JOHANNESBURG – A pioneering development in Windsor East north of Johannesburg is offering affordable housing with a difference in the form of “”container living.”
The development initially caused a stir in the Windsor East suburb when steel shipping containers were offloaded in mid-April 2012. Some members of the local residents’ association strongly objected saying the development would impact property prices in a precinct which is battling to re-invent itself.
That was before they saw the envisaged end product which, in this journalist’s view, could hold its own in any affordable housing project.
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Estate agent Johan van Rooyen of Remax properties, which operates in Windsor East, is sceptical that it will impact current residential prices. “The design is brilliant. It will add a different ambience to Windsor.” Van Rooyen is under no illusion that there will initially be some resistance to the concept, but believes the alternative design will add some appeal.
Ettie Brummer of Property.CoZa, an owner of several properties in Windsor and an estate agent, is also of the view that it will add value to the once trendy suburb which catered mainly for white professionals in the eighties and nineties.
The area is currently plagued by overcrowding due to poor management and control of units and buildings. It is also one of Gauteng’s renowned drug hotspots …something which police and residents are constantly trying to eradicate.
The target market is those who earn less than the requisite between R5 000 to R15 000 a month to qualify for subsidised housing or a bond in terms of the banks’ criteria. “Our target market is people (in the GAP market) who are looking for decent homes but can’t afford to buy yet, but do have disposable income to be able to rent and do want a decent place to live in,” says CEO of Jika Properties and Citiq, Paul Lapham.
Several developers are exploring this alternative in terms of providing affordable entry-level homes, catering specifically for the plethora of potential buyers out there.
However, the Windsor East units are not for sale. Lapham concedes the building is unconventional, adding that the public is likely to be more open to committing to a rental agreement in this instance to buying. He says that obtaining finance for a development of this nature could also be problematic: “South African banks are notoriously conservative in terms of giving people bonds. Somebody arriving and saying I want a bond for my container might receive short shrift.”
RDP housing in South Africa is notorious for being tiny, sloppily built and lacking in quality finishes. Vast numbers of houses across the country are standing empty or have been vandalised and destroyed as unscrupulous owners rent them out for an additional income.
The units in Windsor East comprise two and three-bedroomed structures at 48m² and 56m² respectively. “All the apartments will have balconies. Each apartment consists basically of two containers … each 2.4m wide, so a living space of 4.8m. As you can imagine in a normal apartment, that’s a really decent width for a lounge and TV room.”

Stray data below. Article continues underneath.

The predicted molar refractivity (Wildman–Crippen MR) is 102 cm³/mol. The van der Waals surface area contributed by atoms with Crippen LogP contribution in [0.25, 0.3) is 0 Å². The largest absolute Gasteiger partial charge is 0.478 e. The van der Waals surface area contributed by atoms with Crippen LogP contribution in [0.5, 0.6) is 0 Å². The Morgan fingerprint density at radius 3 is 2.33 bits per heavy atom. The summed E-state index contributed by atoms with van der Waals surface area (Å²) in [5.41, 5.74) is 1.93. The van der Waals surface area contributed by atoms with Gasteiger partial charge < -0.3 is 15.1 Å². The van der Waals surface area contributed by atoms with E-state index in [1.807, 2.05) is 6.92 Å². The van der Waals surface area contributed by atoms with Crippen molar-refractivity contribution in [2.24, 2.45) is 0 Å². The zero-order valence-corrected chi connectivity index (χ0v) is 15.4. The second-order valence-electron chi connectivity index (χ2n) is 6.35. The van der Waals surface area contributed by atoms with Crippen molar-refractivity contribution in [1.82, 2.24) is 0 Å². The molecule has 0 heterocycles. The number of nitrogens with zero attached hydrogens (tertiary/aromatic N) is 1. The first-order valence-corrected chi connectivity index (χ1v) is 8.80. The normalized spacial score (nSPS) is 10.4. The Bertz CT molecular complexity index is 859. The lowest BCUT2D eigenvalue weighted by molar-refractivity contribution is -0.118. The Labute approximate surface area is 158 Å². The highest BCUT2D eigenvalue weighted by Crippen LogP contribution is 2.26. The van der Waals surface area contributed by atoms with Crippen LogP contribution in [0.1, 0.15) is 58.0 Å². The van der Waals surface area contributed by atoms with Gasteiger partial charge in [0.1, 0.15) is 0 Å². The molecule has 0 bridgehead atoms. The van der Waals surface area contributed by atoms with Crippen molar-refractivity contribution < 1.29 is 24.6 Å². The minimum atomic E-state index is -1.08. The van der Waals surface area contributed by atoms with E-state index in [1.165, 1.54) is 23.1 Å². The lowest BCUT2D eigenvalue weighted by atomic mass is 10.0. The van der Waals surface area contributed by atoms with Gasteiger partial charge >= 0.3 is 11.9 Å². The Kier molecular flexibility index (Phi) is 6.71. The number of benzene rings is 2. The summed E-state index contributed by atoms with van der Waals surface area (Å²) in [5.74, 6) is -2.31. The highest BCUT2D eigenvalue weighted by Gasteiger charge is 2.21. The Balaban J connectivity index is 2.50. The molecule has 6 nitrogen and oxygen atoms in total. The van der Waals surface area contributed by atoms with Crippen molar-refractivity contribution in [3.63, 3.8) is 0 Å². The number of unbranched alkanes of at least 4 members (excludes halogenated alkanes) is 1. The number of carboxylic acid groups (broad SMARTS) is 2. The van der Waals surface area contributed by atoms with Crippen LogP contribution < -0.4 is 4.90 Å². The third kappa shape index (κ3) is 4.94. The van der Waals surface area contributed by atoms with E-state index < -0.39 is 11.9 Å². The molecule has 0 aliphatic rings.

The three beds have one-and-a-half bathrooms with the two beds equipped with one full bathroom. The former will set you back between R3 600 and R3 800 a month while the latter will cost between R4 400 and R4 600. “We think the end product will compete right up there with the conventional bricks and mortar. We’re not looking at making these discount rental units, they will be standard rental prices,” Lapham says.
He adds that while a minority of residents initially opposed the development, the authorities were more open to giving it the green light, provided all the regulations had been adhered to.
“Our main objective here is to provide decent homes to people at an affordable rent that give us a decent return on investment.”
“The use of containers is environmentally friendly, we’re recycling them. Containers have wonderful insulation characteristics, they’re very strong, they’re very durable, and everything we’re doing over and above the containers, the insulation, using polystyrene which is used in fridges, abattoirs and so on, is environmentally friendly and energy efficient,” Lapham says.
In a previous Moneyweb article on alternative building materials, concerns were raised about standards, particularly with regards to fire hazards. Lapham has dispelled these fears: “Everything we’ve done here has been signed off and approved as having the required fire ratings. We’re not allowed to build without that engineer’s report.
“The combination of polystyrene, the steel and the plaster work that we put in this building are well inside the building standards we’re required to have.”
Lapham says it took a mere three days after the foundation was laid to assemble the three-storey structure in mid-April and the expected completion date is earmarked for mid-June. Tenants should be able to take occupation on August 1 if all goes according to plan.
Lapham says this is a first for South Africa in terms of providing permanent, affordable housing.
Paul Lapham, director of Citiq Group and CEO of Jika Properties.